Tickets run $15 to $75. Call the Overture box office (608) 258-4141 or visit Here’s a link to the concert page with bios, audio clips and program notes.

On Saturday, Feb. 6, the Wisconsin Youth Symphony Orchestras will hold a Winter Open House.

The event will begin at 10 a.m. with a meet-and-greet featuring breakfast snacks in the Strelow Lounge of the UW Humanities building. Guests will be able to talk with WYSO staff and parents of current members, and will get a chance to tour WYSO’s four orchestras in rehearsal. After the tour, guests will have an opportunity to speak with current WYSO members in a Q&A session.

Since 1966, WYSO has been providing excellence in musical opportunities for more than 5,000 young people in southern Wisconsin. WYSO includes three full orchestras and a string orchestra, a chamber music program, a harp program, a percussion ensemble, and a brass choir program.

The orchestras rehearse on Saturday mornings during the academic year, perform three to four public concerts per season, and tour regionally, nationally and internationally. The Youth Orchestra toured to Eastern Europe in 2005 and has toured to Canada, Japan, Scotland, Spain, France, Colorado, Iowa and Washington, D.C. in the past.

UW Humanities Building, is located at 455 N. Park Street, Madison. Contact Nicole Sparacino, WYSO Communications Manager at (608) 263-3320 x 11 for more information or to RSVP.

Sunday, Feb. 7, will bring us “Sunday Afternoon Live From the Chazen,” on which UW cellist Parry Karp (below) and pianist Eli Kalman will perform.

The concert, to run from 12:30 to 2 p.m. and to be broadcast live on Wisconsin Public Radio, will take place in Brittingham Gallery III at the Chazen Museum of Art.

The program of rarely performed work will feature Ildebrando Pizzetti’s Sonata in F major for violoncello and piano and Charles-Valentin Alkan’s Concert Sonata for violoncello and piano.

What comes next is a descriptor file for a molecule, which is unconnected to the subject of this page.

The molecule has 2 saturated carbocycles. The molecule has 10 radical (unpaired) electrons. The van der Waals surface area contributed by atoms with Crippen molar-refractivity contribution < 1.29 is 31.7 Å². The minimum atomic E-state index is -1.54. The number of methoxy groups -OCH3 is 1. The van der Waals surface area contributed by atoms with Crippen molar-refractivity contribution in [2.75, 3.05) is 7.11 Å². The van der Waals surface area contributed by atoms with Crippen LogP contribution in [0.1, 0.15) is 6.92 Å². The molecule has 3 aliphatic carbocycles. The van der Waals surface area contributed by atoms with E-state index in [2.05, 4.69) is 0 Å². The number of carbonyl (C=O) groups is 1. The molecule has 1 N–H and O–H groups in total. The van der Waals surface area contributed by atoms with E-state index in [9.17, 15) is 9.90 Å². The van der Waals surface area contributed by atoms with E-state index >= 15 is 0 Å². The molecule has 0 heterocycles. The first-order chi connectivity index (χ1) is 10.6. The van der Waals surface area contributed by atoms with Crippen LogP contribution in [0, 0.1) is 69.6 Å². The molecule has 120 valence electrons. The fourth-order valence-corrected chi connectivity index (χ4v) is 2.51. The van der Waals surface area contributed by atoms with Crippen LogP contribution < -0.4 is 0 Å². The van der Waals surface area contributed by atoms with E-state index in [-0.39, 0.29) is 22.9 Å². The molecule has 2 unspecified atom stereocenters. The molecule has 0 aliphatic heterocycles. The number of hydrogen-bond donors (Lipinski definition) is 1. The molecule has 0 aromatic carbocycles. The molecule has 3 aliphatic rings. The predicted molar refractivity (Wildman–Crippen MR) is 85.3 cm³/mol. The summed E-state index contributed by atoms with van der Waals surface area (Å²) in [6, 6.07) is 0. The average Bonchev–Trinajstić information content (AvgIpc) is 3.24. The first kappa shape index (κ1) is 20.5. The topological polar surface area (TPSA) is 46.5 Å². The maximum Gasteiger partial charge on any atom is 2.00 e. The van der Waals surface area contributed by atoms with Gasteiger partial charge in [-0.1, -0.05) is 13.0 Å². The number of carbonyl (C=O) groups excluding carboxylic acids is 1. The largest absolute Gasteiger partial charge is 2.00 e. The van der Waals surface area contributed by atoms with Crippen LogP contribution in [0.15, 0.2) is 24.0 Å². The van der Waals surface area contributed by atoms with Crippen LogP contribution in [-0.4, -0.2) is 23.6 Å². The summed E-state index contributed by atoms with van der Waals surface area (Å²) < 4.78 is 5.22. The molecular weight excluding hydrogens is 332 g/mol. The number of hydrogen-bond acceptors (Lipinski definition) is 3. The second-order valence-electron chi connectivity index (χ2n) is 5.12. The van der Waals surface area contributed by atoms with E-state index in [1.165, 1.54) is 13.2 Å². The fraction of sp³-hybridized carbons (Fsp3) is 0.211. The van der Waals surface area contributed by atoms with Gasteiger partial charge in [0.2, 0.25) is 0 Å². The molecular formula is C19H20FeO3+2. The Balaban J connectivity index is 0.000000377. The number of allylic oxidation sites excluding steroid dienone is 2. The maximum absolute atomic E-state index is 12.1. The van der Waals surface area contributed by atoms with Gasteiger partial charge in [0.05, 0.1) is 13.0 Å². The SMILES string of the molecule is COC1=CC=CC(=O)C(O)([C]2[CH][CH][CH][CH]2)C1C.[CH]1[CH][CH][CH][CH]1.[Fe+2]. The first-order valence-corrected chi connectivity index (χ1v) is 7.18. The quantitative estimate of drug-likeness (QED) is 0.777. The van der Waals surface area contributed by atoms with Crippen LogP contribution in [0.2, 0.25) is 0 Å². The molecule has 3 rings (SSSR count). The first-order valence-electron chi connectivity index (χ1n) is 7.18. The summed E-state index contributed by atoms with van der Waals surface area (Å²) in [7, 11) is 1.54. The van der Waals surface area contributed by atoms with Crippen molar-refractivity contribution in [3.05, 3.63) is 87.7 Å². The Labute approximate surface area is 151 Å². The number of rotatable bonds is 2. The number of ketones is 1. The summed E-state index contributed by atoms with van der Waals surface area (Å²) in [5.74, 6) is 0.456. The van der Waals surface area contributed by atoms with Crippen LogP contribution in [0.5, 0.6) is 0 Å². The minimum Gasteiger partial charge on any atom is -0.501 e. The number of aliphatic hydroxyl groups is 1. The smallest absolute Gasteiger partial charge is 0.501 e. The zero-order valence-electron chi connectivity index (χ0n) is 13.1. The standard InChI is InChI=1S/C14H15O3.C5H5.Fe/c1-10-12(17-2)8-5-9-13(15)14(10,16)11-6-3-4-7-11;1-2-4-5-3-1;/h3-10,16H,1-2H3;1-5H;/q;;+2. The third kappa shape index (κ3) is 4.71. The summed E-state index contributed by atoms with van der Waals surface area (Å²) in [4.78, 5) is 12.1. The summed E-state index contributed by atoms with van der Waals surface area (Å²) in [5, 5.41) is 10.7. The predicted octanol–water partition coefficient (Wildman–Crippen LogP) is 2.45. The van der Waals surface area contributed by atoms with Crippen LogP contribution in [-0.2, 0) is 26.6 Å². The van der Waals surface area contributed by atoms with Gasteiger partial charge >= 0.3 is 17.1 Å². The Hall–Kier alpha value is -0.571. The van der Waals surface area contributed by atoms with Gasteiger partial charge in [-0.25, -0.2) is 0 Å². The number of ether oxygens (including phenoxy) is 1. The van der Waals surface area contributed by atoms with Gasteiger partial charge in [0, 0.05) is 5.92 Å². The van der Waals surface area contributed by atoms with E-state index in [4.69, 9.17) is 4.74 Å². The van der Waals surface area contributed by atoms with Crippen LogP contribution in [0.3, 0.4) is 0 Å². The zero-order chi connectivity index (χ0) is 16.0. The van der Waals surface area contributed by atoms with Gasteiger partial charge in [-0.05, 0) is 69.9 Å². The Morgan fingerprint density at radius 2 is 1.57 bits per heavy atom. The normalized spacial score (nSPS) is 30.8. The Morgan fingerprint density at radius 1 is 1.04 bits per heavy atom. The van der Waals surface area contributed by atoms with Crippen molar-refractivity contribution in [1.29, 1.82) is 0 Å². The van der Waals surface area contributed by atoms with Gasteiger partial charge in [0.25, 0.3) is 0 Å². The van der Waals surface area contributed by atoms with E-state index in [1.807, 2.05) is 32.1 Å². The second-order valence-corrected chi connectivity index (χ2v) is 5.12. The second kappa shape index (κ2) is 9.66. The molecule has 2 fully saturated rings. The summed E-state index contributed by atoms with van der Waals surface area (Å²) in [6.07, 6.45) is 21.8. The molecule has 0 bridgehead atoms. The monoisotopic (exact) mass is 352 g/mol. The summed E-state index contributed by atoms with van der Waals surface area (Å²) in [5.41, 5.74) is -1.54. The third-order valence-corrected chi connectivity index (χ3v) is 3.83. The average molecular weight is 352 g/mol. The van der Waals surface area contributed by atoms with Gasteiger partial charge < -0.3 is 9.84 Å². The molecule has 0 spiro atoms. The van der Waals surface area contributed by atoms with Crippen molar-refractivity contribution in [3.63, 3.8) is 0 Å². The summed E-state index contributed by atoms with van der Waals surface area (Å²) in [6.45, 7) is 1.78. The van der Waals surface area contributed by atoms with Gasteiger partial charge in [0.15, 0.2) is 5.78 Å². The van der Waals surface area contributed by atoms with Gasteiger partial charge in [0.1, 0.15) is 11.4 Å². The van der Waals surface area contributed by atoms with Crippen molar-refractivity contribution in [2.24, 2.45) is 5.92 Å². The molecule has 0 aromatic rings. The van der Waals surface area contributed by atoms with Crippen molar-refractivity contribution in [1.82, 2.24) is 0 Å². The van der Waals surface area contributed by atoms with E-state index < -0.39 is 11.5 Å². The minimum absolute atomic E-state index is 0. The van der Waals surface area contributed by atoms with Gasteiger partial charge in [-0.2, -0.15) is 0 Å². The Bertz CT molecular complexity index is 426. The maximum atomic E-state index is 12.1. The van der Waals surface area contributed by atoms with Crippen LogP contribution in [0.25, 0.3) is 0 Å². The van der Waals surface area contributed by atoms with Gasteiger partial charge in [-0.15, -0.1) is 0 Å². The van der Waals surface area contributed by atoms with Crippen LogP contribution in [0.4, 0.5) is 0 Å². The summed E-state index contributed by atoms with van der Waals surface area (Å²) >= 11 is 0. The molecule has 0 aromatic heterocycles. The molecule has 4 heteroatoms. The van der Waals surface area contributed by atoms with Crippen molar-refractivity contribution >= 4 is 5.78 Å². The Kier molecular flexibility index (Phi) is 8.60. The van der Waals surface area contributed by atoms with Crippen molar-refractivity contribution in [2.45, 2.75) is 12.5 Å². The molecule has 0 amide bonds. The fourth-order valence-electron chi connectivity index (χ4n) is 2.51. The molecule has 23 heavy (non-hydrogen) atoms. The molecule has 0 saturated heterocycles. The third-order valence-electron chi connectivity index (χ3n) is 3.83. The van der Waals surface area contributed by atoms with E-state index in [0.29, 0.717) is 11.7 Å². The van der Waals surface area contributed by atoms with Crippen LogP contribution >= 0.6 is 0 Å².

Parry Karp is Artist-in-Residence and Professor of Chamber Music and Cello at the University of Wisconsin-Madison, where he is director of the string chamber music program, and has been cellist of the Pro Arte Quartet for 34 years.

Hailing from Israel, Kalman was the recipient of the Paul Collins Wisconsin Distinguished Graduate Fellowship for Excellence at UW-Madison. He was an enthusiastic artist in-residence at the Chamber Music Festival at Banff, Canada where he has performed for three consecutive years in the Art of the Ensemble concert series.

Members of the Chazen Museum of Art or Wisconsin Public Radio can call ahead and reserve seats for Sunday Afternoon Live performances. Seating is limited.

All reservations must be made Monday through Friday before the concert and claimed by 12:20 p.m. on the day of the performance. For more information or to learn how to become a museum member, contact the Chazen Museum at (608) 263-2246.

A reception follows the performance, with refreshments donated by Whole Foods, Coffee Bytes and Steep & Brew. A free docent-led tour in the Chazen galleries begins every Sunday at 2 p.m.

For more information or for information about upcoming concerts, call 608.263.2246 or visit the Chazen website at

On Monday, Feb. 8, at 7:30 p.m. in Morphy Hall,  guest bassoonist Nadina Mackie Jackson (below) and UW pianist Ina Selvelieva will perform.

This program features works by Shostakovich, Weber, Saint-Saens, Tansman, Prokofiev, Christopher Willes and Mathieu Lussier.

Admission is free.

Nadina Mackie Jackson is co-director with Guy Few of the Grand River Baroque Festival and principal bassoon of the Toronto Chamber Orchestra, the Group of Twenty-Seven and the Aradia Baroque Ensemble.

She teaches at Wilfrid Laurier University, the University of Toronto and the Glenn Gould School of the Royal Conservatory of Music.

Posted in Classical music